In addition, most Hispanics condemn Arizona’s strict new law targeting undocumented immigrants, while only 20 percent of non-Hispanics oppose it.
The survey also found some remarkably similar views between Hispanics and non-Hispanics on the complex, emotional issue of immigration, which has gained prominence this election year. About two-thirds of both groups consider illegal immigration a serious problem, only a quarter of each think the Arizona law will ease the state’s troubles and the largest portion of both populations think current limits on legal immigration should be left alone.
Even so, much of the poll — which questioned 901 Hispanic adults and was compared to a separate survey of the general population — reads as if soundings were taken of two distinct worlds, an impression fortified by follow-up interviews.
“People are not coming to this country to do bad things, people are coming to make money for their families,” said Javier Zurita, 43, a factory worker in Garfield, N.J., a U.S. citizen from Ecuador. “These people love this country, they’ve had sons and daughters in this country.”
William Ryan, 38, a contractor from Elkridge, Md., sees things differently.
“It seems like every working illegal immigrant has four family members who don’t work. And we’re paying for all of them,” said Ryan, who is white and non-Hispanic.
According to the poll, 74 percent of Hispanics said the country’s estimated 12 million illegal immigrants mostly contribute to society. Just 35 percent of non-Hispanics agreed, with 60 percent saying illegal immigrants are largely a drain.
Some 67 percent of Hispanics said they oppose the Arizona statute. Just 20 percent of non-Hispanics oppose it, with 45 percent favoring it and 30 percent neutral. The law allows local police to demand citizenship papers from people they suspect of being here illegally and to detain them if they can’t produce the documents.
“If I go to the convenience store for a gallon of milk, I don’t carry those kinds of things,” said Martin Ortiz, 37, a U.S.-born citizen and maintenance worker from San Diego. “I just slap on a pair of shorts. And a police officer notices me? Why should I get detained?”
Countering that viewpoint was Michael Doucet, 25, a technician from Houston who is white and non-Hispanic. He wants existing laws enforced and backs the new Arizona statute.
“Illegals are illegal,” said Doucet. “It’s not a problem with discrimination, it’s not a problem with whites hating Hispanics, it is what it is. Most illegals are Hispanic.”
Underlining the divergent reactions to the Arizona law, seven in 10 Hispanics hope their states don’t enact similar statutes, more than double the non-Hispanics who feel that way.
Nearly nine in 10 Hispanics said a way should be found to help illegal immigrants already in this country become citizens, an idea that wins support from just over half of non-Hispanics. Some 62 percent of non-Hispanics — compared with just 24 percent of Hispanics — think being in the U.S. illegally should be considered a serious crime.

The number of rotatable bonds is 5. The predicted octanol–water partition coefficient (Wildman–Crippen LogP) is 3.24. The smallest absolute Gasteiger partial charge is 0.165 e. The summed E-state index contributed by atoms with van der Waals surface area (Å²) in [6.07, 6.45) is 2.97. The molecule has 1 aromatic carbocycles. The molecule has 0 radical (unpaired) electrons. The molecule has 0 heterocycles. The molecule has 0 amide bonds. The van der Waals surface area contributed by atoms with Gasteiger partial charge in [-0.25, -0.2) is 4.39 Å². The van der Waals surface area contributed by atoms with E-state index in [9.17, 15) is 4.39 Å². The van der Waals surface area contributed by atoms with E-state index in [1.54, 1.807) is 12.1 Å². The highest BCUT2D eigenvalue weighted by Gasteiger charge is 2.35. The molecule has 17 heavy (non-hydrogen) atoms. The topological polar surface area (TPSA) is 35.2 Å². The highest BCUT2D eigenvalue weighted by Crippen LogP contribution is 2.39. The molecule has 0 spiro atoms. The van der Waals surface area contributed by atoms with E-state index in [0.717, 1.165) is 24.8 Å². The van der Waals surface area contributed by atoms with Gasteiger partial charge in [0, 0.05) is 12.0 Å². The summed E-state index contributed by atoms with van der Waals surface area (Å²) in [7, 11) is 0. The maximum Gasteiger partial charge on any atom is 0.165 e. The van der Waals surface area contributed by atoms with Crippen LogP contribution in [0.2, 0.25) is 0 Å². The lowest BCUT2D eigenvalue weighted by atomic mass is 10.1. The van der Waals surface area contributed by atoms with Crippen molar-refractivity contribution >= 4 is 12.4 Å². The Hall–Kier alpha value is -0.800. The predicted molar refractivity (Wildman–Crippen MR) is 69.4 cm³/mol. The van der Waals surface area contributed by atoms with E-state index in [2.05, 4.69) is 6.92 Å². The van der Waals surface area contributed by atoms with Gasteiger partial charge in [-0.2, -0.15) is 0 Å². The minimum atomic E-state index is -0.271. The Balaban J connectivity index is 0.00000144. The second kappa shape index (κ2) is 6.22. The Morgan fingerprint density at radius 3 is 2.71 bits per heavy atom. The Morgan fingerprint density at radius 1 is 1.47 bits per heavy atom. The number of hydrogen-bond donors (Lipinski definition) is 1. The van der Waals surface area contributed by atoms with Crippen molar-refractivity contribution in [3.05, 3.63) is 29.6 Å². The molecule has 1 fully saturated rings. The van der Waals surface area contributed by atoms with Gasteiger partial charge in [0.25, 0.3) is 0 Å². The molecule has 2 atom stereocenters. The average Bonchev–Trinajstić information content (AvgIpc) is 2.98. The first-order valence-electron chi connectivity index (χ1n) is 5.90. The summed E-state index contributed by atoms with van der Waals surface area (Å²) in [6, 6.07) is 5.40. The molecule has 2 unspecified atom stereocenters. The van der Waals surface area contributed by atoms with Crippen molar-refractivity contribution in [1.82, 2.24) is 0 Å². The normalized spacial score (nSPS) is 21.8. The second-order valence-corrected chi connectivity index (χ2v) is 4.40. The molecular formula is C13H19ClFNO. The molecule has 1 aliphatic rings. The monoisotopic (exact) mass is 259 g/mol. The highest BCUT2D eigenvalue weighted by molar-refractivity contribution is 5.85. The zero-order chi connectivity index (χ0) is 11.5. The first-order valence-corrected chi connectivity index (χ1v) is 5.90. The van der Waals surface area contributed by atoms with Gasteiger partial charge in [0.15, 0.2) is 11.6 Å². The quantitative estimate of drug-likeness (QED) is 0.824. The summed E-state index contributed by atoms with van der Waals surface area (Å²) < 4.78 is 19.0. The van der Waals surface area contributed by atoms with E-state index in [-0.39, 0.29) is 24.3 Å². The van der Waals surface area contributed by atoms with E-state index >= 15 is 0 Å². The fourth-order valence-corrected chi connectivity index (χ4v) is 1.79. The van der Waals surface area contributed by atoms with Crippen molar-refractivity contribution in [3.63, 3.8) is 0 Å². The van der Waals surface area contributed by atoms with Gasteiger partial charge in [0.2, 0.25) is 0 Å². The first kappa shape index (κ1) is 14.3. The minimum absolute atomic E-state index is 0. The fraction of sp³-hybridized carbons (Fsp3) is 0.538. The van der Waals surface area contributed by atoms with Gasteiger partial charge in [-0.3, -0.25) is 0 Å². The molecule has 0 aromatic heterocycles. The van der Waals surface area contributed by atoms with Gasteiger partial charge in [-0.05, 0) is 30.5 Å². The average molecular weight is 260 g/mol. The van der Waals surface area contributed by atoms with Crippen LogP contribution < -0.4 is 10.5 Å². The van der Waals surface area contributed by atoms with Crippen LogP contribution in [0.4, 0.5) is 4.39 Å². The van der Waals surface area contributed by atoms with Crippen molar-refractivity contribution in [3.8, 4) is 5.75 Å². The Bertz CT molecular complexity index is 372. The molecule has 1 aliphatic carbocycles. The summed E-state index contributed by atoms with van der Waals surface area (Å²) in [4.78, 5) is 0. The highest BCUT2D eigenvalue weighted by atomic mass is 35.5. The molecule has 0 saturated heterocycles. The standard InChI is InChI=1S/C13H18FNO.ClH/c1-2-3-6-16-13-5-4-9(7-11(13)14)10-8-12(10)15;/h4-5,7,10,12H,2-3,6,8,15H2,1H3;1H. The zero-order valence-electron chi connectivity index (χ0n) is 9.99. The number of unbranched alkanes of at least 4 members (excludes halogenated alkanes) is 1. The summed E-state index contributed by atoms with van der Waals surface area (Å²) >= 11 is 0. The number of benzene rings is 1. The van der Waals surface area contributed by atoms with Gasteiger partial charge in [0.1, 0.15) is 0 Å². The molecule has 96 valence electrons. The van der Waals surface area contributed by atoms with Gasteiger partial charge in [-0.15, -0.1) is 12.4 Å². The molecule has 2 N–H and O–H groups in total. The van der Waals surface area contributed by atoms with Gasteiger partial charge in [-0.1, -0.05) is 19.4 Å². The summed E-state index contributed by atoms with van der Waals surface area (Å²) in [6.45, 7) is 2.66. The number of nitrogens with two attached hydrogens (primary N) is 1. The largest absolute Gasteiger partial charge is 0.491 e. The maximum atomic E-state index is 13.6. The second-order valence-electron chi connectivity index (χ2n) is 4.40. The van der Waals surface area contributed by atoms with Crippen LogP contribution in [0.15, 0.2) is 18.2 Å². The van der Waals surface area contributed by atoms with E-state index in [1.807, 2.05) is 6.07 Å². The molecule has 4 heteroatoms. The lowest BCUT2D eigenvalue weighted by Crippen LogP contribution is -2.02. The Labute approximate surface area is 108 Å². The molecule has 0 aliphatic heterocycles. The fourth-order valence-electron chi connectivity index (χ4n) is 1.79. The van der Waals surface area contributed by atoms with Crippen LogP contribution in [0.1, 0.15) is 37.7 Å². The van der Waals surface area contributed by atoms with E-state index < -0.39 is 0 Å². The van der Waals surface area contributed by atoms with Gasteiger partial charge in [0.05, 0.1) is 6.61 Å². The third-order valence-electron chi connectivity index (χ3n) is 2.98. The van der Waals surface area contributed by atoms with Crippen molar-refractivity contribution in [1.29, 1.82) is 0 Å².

By 73 percent to 46 percent, more Hispanics than others said police crackdowns on illegal immigrants are likely to target Hispanics unfairly. About three quarters of Hispanics said they would consider it a big problem if Arizona police questioned a Hispanic who turned out to be here legally, more than double the non-Hispanics who said so.
“It’s not one of these things where the Left would have you believe the Gestapo will be out there stomping down doors,” said John Wagner, 60, a manager with the Department of Homeland Security from Las Cruces, N.M.
But Jackie Gallegos, 18, a high school student from El Paso, Texas, said she resented intrusions the Arizona law would allow.
“People are living here, working here, why shouldn’t they have rights?” she said.
While both groups agree that illegal immigration is a serious problem, 83 percent of non-Hispanics think the federal government should be doing more about it, while 52 percent of Hispanics voice that view.
Hispanics trust Democrats more than Republicans to handle immigration, while it’s the other way around for non-Hispanics. Still, only 45 percent of Hispanics approve of how President Barack Obama is dealing with the issue — one of the few national issues where they rate his performance relatively poorly.
In other findings:
— Almost nine in 10 Hispanics say illegal immigrants take jobs Americans don’t want, compared with six in 10 non-Hispanics.
— More than a quarter of Hispanics say they would not have had documentation proving their status had they been stopped by police the day they answered the poll, about double the rate for non-Hispanics.
— Most Hispanics say only the federal government should enforce immigration laws, while a majority of non-Hispanics want local police involved.
The AP-Univision Poll was conducted from May 7-12 by GfK Roper Public Affairs & Media. It involved landline and cell phone interviews with 901 Hispanic adults and had a margin of sampling error of plus or minus 5.3 percentage points.
The findings were compared to a separate poll of 1,002 people from the general population, also by GfK Roper. It involved cell and landline interviews conducted from May 7-11, and had a margin of sampling error of plus or minus 4.3 percentage points.
Associated Press Polling Director Trevor Tompson, AP News Survey Specialist Dennis Junius and AP writers Suzanne Gamboa and Christine Simmons contributed to this report.